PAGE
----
1931–1932 Bauhaus student
Heinz Schwerin was born on 4 February 1910 in Kattowitz (then in Upper Silesia, now Katowice in Poland). Following his school-leaving exams and an apprenticeship as a cabinet-maker, he enrolled at the Bauhaus in Dessau as a 21-year-old in the summer semester of 1931. He studied in the architecture and interior design workshop for two semesters and served as a student representative. He also met his future wife, Ricarda Meltzer, at the college. As a confessed Communist and committed member of the Communist student group at the Bauhaus, Schwerin was expelled along with the other members of the group following a scandal and was refused a diploma.
Schwerin moved to Frankfurt am Main with Ricarda Meltzer and studied at the College of Fine Art and Applied Art there. He was briefly arrested for distributing Communist leaflets, but was able to escape and fled to Prague with Meltzer. In 1933, Schwerin and Meltzer opened the advertising agency Hammer und Pinsel (Hammer and Brush) in the Czech capital. They emigrated from there to Switzerland and then to Hungary, where they were married in Pécs on 25 May 1935; the former Bauhaus students Etel Fodor-Mittag and Ernst Mittag were their marriage witnesses. The Schwerins emigrated to Palestine as refugees the same year.
They started to produce wooden toys in Jerusalem in their workshop, Schwerin Wooden Toys. In 1937, the Schwerins attracted attention in the contemporary press as ‘pioneers of the wooden toy in Palestine’, and some of their work was shown at the Paris World Exhibition in 1937.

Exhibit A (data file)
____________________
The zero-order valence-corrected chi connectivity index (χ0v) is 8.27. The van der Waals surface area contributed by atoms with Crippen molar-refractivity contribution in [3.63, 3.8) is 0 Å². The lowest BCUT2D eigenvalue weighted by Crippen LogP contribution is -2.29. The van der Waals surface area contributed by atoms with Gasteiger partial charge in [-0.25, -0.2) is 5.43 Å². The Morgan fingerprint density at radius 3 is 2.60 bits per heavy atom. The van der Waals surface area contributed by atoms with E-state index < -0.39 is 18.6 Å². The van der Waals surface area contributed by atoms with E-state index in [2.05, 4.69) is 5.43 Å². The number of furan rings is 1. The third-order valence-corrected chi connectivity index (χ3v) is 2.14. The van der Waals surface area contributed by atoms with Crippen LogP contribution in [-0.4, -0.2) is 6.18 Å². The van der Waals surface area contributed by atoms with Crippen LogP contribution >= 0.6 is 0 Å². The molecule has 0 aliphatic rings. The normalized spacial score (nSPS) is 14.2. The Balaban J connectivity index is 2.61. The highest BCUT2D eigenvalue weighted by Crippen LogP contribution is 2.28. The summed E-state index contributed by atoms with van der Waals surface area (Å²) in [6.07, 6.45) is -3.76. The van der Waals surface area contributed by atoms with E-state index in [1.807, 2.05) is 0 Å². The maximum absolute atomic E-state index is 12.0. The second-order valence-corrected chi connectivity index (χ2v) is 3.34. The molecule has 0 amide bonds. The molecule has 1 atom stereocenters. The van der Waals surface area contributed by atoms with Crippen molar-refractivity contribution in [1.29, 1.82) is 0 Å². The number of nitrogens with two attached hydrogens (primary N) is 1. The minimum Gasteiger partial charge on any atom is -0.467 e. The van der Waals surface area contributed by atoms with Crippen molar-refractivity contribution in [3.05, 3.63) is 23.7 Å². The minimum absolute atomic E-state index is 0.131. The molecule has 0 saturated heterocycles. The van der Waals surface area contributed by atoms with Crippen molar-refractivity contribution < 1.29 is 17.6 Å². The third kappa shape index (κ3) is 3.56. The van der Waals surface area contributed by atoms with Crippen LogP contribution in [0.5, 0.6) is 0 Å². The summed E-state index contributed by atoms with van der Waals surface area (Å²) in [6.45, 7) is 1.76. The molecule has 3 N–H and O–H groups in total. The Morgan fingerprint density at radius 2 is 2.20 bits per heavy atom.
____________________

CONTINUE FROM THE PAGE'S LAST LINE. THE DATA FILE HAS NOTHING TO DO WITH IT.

Their daughter Jutta was born in Jerusalem in 1941 and their son Tom seven years later. On 31 January 1948, Heinz Schwerin suffered an accident while serving with Hagana (‘Defence’, the forerunner of the Israeli Army) during Israel’s war of independence and he died of his injuries on 3 February. [AG 2015]
· Ausstellung „Vom Bauhaus nach Palästina: Chanan Frenkel – Ricarda und Heinz Schwerin“, Stiftung Bauhaus Dessau, Meisterhaus Muche/Schlemmer, 26. Juni bis 13. Oktober 2013.
· Udi Katzmann (2011): Wege ins Gelobte Land, Bauhaus: Die Zeitschrift der Stiftung Bauhaus Dessau, Heft 2.
· Jutta Schwerin (2012): Ricardas Tochter, Leipzig.
More articles on the topic
Lotte Beese1903 - 1988
Beese was the first woman to study in the building department of the Dessau Bauhaus. After graduating she was a sought-after architect.
Max Bill1908 - 1994
By co-founding the Ulm School of Design, Max Bill made an exceptional contribution to upholding the Bauhaus philosophy. His Ulm stool and the Junghans clock are still considered innovative and timeless.